I wrote in the card that I saw her in the elevator but didn't get to talk to her and that it reminded me of how nice she was to me that day...and that those flowers were four years overdue.

She emailed me to thank me (she had kept me on file) but I think those flowers probably made ME feel better than they did her. I feel like getting flowers from somebody you barely know four years after doing a nice deed for them HAS to make your day. I know it would make my day! And knowing you've made somebody's day MAKES YOUR DAY RIGHT BACK!

I told this story in my Positive Thinking Class.

They all clapped for me and the instructor said my good deed would come back to me.

I think it already DID come back to me. It made me feel great.

Diana Rissetto

It's a Wonderful Life is my all-time favorite movie

It has been probably since I was in the second grade, and, by the time I was in the fourth grade, I think I had it memorized. I remember going to my aunt's apartment one Christmas Day and running down the New York City block calling-out, "Merry Christmas movie house! Merry Christmas, Emporium!" I think it's not only the best Christmas movie ever made, but also the best film ever made and definitely the greatest love story ever told. (That kiss scene by the phone was my ideal of romance for most of my life.)

I remember seeing a musical production of it when I was 10 with my dad, glancing at him towards the end and realizing he was crying (my dad was tough. My dad was athletic. But my dad cried for movies and shows. I had to have gotten it from somewhere) and then when we exited the theatre, found it had started snowing. Just one of those very perfect Christmas memories that you can't make-up.We even had a tiny porcelain Bedford Falls village we set-up.

Last year, my play Pigeons, Knishes and Rockettes premiered off-Broadway and it was about a young man who hates Christmas and the young lady who changes that. Halfway through the play, the character of Peter goes into a rant about how much he hates that movie and how in reality, it is very depressing, pointing-out all the things that are wrong with it. (I mean...why DOES Mary only wear glasses when George doesn't exist? Did George have really good eye insurance or something?)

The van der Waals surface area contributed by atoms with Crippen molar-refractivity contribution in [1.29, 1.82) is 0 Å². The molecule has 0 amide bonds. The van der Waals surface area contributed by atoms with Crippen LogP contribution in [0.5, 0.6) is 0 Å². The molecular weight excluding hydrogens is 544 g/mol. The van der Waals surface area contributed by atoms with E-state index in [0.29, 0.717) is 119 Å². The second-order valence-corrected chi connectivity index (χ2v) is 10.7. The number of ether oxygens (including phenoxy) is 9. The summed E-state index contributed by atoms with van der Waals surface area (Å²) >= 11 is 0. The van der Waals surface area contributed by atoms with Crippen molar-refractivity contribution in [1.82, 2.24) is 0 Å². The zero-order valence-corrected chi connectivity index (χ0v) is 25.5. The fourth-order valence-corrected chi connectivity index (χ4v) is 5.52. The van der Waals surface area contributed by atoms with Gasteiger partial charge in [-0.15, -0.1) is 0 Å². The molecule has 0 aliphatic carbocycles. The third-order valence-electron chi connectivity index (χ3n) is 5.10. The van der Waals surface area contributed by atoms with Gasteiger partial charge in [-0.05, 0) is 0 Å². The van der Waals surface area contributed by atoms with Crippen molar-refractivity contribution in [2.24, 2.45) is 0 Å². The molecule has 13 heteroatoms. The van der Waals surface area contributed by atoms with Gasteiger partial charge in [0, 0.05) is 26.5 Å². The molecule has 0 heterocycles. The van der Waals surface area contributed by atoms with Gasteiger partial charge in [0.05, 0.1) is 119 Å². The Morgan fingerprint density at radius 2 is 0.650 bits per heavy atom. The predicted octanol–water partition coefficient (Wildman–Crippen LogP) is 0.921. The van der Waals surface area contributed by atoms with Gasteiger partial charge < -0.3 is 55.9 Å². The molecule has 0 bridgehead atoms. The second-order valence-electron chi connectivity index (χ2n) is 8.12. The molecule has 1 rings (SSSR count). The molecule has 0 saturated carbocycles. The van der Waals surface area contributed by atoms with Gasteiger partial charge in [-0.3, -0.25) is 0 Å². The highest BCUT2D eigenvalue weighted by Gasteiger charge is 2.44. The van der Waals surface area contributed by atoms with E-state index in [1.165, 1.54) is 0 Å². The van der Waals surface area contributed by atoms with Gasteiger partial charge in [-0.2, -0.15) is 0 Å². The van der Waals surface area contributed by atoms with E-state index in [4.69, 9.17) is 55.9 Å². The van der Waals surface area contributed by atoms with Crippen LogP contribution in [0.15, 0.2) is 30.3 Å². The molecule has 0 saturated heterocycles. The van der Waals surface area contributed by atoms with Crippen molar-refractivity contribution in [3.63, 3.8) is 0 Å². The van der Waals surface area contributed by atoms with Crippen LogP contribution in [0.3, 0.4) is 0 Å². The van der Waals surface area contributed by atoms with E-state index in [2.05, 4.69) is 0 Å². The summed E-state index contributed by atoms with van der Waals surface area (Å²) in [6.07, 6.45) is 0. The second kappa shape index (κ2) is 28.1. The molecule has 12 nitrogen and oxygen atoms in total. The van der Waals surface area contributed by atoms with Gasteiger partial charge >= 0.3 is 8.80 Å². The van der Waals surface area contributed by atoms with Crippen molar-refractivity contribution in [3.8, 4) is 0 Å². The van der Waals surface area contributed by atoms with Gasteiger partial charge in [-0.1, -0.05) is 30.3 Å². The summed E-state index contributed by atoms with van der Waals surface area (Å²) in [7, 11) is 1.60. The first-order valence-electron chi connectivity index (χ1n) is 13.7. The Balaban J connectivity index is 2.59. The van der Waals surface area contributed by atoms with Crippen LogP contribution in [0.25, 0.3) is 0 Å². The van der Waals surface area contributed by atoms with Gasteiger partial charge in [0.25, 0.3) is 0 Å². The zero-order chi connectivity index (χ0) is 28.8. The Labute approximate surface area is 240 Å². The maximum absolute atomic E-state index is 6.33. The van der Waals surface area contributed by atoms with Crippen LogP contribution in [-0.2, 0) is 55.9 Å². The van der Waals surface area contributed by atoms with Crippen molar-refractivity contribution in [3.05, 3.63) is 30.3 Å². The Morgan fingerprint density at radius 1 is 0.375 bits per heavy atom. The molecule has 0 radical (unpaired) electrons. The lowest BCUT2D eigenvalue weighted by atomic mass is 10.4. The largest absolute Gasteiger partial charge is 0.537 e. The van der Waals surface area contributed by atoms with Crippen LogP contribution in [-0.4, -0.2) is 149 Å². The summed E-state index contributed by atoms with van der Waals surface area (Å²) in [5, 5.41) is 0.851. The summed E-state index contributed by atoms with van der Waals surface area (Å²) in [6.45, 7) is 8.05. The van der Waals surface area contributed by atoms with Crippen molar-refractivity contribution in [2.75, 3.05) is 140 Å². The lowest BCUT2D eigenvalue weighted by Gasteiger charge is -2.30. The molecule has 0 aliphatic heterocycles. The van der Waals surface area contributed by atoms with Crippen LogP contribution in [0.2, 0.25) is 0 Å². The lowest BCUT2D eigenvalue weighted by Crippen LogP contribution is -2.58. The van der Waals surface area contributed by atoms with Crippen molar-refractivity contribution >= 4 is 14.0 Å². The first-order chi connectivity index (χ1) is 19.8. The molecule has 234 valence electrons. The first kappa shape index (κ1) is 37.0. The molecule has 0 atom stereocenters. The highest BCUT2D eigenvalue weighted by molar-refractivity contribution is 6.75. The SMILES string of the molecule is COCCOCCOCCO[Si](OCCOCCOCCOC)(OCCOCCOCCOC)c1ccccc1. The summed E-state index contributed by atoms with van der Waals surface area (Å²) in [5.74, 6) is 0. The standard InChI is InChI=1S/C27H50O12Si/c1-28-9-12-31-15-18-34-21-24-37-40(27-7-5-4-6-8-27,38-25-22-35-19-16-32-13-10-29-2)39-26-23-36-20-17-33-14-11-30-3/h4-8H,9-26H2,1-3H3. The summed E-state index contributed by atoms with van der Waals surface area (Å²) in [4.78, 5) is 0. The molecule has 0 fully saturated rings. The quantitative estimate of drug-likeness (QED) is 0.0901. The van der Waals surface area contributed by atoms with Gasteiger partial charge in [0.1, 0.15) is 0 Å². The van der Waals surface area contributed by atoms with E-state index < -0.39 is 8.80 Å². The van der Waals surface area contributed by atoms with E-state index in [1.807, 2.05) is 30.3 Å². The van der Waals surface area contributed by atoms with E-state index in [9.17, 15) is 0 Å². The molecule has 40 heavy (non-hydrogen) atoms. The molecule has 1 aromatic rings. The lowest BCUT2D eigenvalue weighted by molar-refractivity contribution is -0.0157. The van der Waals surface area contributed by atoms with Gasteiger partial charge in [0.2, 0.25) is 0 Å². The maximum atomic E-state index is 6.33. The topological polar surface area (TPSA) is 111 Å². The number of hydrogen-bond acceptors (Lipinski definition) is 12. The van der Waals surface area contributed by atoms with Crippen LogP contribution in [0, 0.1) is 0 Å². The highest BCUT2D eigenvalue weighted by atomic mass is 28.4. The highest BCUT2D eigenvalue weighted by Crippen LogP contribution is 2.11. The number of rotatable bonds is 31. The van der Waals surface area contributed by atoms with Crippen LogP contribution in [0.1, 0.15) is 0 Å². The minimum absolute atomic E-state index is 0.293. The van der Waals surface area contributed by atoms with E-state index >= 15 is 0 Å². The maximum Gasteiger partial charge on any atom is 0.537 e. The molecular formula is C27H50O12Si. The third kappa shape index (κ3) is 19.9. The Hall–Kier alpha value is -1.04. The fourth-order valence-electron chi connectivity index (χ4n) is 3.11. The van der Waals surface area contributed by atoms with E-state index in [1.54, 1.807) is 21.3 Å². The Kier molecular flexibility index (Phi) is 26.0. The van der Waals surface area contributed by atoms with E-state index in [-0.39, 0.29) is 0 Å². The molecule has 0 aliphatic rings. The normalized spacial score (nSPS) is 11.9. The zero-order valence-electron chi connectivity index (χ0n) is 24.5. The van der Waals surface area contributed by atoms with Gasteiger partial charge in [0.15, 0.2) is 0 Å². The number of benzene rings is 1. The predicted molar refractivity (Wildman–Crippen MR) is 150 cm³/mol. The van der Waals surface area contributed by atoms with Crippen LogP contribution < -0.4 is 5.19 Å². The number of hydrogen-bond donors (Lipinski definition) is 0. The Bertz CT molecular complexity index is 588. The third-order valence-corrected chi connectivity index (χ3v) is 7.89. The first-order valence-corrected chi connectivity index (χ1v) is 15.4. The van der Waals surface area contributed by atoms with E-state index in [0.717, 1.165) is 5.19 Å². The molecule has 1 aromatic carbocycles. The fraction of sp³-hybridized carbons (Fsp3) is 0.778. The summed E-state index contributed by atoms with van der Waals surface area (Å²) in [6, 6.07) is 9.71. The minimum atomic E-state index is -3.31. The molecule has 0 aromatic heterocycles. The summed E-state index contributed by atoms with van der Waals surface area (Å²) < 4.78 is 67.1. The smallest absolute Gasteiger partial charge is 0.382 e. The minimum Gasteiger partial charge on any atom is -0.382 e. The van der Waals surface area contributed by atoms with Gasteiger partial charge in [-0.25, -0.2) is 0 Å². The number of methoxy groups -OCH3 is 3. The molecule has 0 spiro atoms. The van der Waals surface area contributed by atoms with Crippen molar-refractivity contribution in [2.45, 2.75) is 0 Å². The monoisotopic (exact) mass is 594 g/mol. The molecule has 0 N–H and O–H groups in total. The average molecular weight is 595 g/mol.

I don't echo Peter's sentiments. I love that movie. I love George Bailey.

So, when Carl Howell, the  actor who played Peter told me a few months ago, "You're going to think I'm lying, but I'm directing a youth production of It's a Wonderful Life..."

I knew I couldn't miss it. It's a Wonderful Life and little kids are my two favorite things in the world.

The Philipstown Depot Theater was quite a hike away in a tiny theater with a sign warning people not to skateboard on the premises. (Thank goodness!)  It's quaint and lovely and charming. (The last thing I will ever become is a "Broadway snob." Wonderful theater is all around us.)

Now, I've learned over the years that sometimes it's hard to sit through a children's production if you don't know any children IN that production. A few people asked me which kid I was there cheering on. ("That...little kid with the curly hair! Yeah...she's mine.")

However, not the case with this show! I "awwwed" and cracked-up at these kids every bit as I would have been had my little cousin Mia been playing Zuzu herself. The play was only 75 minutes long...much shorter than the movie, but they also completely kept ALL of the heart of it. I didn't miss the swimming pool dance floor or the scene when they show Harry in the warplanes at all.

(My favorite part of this production was Harry Bailey running-out at the end in his little soldier's uniform. I wanted to adopt him, but I'm sure his parents might mind.)

Carl, the director, has never seen the movie and decided to keep it that way, letting these beautiful young kids bring nothing but the purest and original interpretation possible to this classic tale. They all succeeded. It was wonderfully done. I listened to an audience member tell Carl that she was crying at the end due to the innocence of the children bringing-out the meaning of the story. She was don't need Hollywood legends when you're acting from the heart.